A few years ago, my husband and I went to a swanky wedding out of state.

When the reception started, Phil leaned over to me and said, “This is a classy place. I hope they’re smart enough not to play the music too loud.”

Those were the last words I heard out of his mouth for the next three hours.

Phil and I have something in common: We hate loud noise.

That does not include symphony orchestras, which we don’t think of as noise; string quartets, which only our cat abhors; and musical theater, which we both enjoy.

Noise, in our estimation, includes the sound of loud bands, demolition derbies, fireworks exploding well past our bedtime, and — when we go to the cinema — movie previews.

I always have to remind Phil, as we plug our ears during previews, that the noise won’t last into the movie itself — only the previews are loud.

Loud music at wedding receptions, parties and other such events are especially irritating because they’re great venues to meet new people and chat with old friends and family, but do we actually get to do that?

No, it’s typically too loud, and we’re not proficient at lip reading.

So as a result, we find ourselves just smiling a lot at the guests across the table or waiting for a song to end to exchange pleasantries — and then we have to make it quick.

Of course, there’s always the option of stepping outside, away from the noise, to talk with people.

We did that a few years ago at my high school class reunion.

Of all the times you might want to have a conversation with someone and hear what he or she has to say, a class reunion, I think, would be near the top of the list.

How, otherwise, would we catch up?

At my reunion, the music was so loud, we opted to leave early. We got tired of yelling at old classmates, only to have them mouth back, “What? I can’t hear you!”

We had the most meaningful discussion with the few people who gathered outside to smoke cigarettes, which wasn’t the ideal situation, as both Phil and I aren’t fond of cigarette smoke.

But we had to take something away from that reunion, be it only a few memorable chats about how much time has passed and how good or bad everyone looked.

Speaking of high school, I think I was the only student back then who despised hard rock music — and in the early 1970s, hard rock was all the rave.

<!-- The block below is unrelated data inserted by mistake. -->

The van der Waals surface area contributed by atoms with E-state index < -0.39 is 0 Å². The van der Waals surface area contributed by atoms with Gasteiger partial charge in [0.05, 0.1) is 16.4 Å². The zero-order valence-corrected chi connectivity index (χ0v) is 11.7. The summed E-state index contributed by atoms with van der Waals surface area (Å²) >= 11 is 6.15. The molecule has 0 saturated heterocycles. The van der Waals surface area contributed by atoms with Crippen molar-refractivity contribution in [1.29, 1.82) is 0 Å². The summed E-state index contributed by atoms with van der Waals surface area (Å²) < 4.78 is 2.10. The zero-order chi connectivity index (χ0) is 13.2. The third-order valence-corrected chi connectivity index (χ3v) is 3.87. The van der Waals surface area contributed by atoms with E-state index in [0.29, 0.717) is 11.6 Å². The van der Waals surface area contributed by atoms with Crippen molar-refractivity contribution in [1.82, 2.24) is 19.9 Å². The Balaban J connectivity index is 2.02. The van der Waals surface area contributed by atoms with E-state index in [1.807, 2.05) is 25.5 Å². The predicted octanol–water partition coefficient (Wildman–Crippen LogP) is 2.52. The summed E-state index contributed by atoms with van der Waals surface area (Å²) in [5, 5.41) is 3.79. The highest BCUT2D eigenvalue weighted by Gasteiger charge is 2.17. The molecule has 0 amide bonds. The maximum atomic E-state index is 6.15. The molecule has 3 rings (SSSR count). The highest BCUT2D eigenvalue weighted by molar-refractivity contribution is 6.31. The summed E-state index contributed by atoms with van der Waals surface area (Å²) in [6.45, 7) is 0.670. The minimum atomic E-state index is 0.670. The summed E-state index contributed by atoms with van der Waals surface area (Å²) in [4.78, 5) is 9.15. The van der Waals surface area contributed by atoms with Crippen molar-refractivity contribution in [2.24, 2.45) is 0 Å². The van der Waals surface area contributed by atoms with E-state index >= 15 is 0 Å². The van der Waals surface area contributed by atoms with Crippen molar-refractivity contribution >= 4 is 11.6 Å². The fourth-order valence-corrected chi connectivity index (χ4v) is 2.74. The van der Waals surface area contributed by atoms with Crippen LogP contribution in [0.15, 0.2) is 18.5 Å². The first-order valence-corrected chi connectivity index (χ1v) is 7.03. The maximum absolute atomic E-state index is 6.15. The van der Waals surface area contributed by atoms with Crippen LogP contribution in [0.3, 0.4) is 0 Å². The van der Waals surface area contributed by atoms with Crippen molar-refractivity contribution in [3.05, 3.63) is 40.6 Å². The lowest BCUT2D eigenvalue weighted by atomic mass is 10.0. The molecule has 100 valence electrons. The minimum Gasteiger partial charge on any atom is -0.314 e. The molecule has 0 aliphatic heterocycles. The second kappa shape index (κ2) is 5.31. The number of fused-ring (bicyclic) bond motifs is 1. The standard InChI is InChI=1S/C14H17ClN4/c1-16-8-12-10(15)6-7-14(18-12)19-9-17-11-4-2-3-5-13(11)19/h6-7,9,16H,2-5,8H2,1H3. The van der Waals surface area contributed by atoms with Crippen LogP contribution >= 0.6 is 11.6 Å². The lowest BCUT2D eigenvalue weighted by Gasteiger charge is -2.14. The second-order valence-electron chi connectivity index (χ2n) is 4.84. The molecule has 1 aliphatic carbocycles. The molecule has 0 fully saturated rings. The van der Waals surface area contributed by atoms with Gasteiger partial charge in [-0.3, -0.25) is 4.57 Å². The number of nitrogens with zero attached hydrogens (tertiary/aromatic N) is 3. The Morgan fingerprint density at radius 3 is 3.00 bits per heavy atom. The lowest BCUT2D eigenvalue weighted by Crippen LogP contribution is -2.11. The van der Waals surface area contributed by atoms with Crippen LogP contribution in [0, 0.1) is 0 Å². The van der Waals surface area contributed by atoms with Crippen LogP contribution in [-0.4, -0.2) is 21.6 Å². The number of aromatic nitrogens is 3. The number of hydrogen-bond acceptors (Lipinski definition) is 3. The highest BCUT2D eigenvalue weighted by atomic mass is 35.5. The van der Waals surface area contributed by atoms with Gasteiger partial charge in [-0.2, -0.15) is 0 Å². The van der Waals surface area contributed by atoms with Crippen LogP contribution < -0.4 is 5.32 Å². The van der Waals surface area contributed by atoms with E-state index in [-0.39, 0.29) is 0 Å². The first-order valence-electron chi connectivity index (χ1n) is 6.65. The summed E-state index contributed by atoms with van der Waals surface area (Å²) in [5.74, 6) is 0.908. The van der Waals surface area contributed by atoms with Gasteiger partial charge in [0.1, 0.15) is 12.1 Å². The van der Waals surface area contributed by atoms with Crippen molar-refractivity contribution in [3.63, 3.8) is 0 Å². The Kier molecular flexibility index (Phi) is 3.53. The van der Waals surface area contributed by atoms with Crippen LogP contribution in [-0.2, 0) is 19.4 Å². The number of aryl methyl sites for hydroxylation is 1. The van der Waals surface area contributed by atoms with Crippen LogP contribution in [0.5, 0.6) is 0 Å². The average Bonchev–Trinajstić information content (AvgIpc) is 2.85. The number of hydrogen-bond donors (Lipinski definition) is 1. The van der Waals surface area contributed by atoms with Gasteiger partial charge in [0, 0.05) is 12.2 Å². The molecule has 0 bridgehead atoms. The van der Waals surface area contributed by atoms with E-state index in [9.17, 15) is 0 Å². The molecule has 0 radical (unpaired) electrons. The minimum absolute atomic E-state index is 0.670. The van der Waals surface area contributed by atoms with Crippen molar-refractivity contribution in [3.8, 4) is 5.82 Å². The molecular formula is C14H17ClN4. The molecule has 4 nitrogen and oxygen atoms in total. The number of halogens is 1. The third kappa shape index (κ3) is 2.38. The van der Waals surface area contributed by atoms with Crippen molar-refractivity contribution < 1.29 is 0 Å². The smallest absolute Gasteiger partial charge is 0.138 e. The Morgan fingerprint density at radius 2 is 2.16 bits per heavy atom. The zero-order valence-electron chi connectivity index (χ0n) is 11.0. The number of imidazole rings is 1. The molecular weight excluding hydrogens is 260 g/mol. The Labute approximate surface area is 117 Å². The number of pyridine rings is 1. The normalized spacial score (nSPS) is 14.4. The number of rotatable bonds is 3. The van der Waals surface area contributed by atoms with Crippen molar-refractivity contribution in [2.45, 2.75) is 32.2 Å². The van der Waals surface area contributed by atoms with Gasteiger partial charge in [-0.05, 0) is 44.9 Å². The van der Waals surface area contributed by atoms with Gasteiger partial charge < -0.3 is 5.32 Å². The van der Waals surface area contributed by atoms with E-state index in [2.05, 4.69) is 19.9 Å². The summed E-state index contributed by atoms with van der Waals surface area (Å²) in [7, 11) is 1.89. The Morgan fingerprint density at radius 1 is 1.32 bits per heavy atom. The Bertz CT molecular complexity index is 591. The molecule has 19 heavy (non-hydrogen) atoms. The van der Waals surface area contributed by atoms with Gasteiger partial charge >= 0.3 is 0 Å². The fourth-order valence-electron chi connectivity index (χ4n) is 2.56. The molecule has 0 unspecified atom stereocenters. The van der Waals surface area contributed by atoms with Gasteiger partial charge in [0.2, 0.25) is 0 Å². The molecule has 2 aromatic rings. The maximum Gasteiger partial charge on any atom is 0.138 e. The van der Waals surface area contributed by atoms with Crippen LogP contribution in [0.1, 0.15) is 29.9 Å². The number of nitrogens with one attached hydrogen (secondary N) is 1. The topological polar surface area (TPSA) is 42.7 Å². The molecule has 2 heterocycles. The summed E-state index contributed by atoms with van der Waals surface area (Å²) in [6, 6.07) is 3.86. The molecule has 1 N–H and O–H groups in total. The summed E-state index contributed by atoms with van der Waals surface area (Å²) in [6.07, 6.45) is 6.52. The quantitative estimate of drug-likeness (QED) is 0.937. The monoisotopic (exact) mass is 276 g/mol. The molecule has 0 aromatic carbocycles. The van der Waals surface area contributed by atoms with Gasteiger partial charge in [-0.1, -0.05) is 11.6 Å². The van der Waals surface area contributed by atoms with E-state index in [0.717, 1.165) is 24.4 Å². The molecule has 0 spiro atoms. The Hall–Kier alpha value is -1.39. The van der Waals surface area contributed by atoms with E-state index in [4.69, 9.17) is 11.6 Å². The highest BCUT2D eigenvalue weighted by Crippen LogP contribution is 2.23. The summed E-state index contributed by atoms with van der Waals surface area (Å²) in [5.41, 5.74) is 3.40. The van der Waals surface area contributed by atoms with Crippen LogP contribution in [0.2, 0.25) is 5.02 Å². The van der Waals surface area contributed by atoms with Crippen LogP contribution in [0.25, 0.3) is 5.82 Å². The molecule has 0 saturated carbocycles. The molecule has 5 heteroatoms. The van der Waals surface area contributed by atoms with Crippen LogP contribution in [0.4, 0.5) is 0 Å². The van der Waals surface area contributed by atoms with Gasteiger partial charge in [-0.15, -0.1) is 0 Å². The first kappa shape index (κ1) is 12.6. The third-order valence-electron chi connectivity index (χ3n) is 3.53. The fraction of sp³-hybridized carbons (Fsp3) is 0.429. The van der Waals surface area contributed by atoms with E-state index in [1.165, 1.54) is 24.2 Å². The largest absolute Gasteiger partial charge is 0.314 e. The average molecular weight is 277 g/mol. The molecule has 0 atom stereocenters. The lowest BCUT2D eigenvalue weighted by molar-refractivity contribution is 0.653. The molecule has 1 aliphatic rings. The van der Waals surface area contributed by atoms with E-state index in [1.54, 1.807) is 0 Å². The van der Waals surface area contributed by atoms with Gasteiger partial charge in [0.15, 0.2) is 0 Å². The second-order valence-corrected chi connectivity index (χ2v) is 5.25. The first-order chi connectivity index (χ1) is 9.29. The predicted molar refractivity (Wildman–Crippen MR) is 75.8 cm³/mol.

If you attended parties or other events, you could be guaranteed of having to listen to hard rock, which I dreaded.

I never understood the appeal of hard rock. I didn’t understand the music, couldn’t hear what the singers were saying and basically equated it to loud noise.

I didn’t mind folk music, which was much more sedate, but the classics were another thing all together. I loved music from the baroque, classical and romantic periods, which made me an anomaly among my friends. I’m sure casual acquaintances thought I was just odd; my close friends didn’t understand or share my taste in music but were kind enough to allow me play it in their presence without running out of the room screaming.

Which is all to say that it’s our differences, I guess, that make the world go ’round.

If we were not barraged with noise now and then, we’d never appreciate silence. If we didn’t have noise to complain about, we’d find something else to target.

Still, I hate it when I go to a nice restaurant, with elegant food, and find myself scarfing it down because the music’s too loud, making me want to high-tail it out of there.

Someone told me once that some fast-food restaurants play loud music because it ensures patrons move in and out more quickly.

We sure do live in peculiar times, where the emphasis is on healthful living and de-stressing, yet we continue to crave a pace that is fast, loud and driven.

Amy Calder has been Morning Sentinel reporter 24 years. Her column appears here Mondays.

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